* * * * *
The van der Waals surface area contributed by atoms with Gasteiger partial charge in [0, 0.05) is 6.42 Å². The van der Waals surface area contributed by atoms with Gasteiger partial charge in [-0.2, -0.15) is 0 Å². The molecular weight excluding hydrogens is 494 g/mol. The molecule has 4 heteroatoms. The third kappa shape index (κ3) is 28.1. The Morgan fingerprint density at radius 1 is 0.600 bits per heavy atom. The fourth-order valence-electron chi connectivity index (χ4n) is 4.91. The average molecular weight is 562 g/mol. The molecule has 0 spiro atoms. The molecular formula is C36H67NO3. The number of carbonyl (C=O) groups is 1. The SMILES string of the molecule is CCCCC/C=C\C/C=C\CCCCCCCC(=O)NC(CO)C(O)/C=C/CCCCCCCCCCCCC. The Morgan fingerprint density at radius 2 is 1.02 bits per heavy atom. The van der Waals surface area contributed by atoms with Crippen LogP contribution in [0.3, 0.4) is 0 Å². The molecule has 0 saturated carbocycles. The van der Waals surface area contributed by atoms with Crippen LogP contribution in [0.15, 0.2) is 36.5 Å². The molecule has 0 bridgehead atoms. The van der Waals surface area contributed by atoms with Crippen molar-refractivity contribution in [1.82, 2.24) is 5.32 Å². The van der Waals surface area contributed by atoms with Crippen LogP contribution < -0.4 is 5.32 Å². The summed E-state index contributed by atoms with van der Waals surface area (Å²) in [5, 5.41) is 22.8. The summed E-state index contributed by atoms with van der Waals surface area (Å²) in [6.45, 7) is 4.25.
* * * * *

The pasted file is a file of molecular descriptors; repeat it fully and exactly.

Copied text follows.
The van der Waals surface area contributed by atoms with Gasteiger partial charge in [0, 0.05) is 6.42 Å². The van der Waals surface area contributed by atoms with Gasteiger partial charge in [-0.2, -0.15) is 0 Å². The molecular weight excluding hydrogens is 494 g/mol. The molecule has 4 heteroatoms. The third kappa shape index (κ3) is 28.1. The Morgan fingerprint density at radius 1 is 0.600 bits per heavy atom. The fourth-order valence-electron chi connectivity index (χ4n) is 4.91. The average molecular weight is 562 g/mol. The molecule has 0 spiro atoms. The molecular formula is C36H67NO3. The number of carbonyl (C=O) groups is 1. The SMILES string of the molecule is CCCCC/C=C\C/C=C\CCCCCCCC(=O)NC(CO)C(O)/C=C/CCCCCCCCCCCCC. The Morgan fingerprint density at radius 2 is 1.02 bits per heavy atom. The van der Waals surface area contributed by atoms with Crippen LogP contribution in [0.3, 0.4) is 0 Å². The molecule has 0 saturated carbocycles. The van der Waals surface area contributed by atoms with Crippen LogP contribution in [0.15, 0.2) is 36.5 Å². The molecule has 0 bridgehead atoms. The van der Waals surface area contributed by atoms with Crippen molar-refractivity contribution in [1.82, 2.24) is 5.32 Å². The van der Waals surface area contributed by atoms with Crippen LogP contribution < -0.4 is 5.32 Å². The summed E-state index contributed by atoms with van der Waals surface area (Å²) in [5, 5.41) is 22.8. The summed E-state index contributed by atoms with van der Waals surface area (Å²) in [6.45, 7) is 4.25.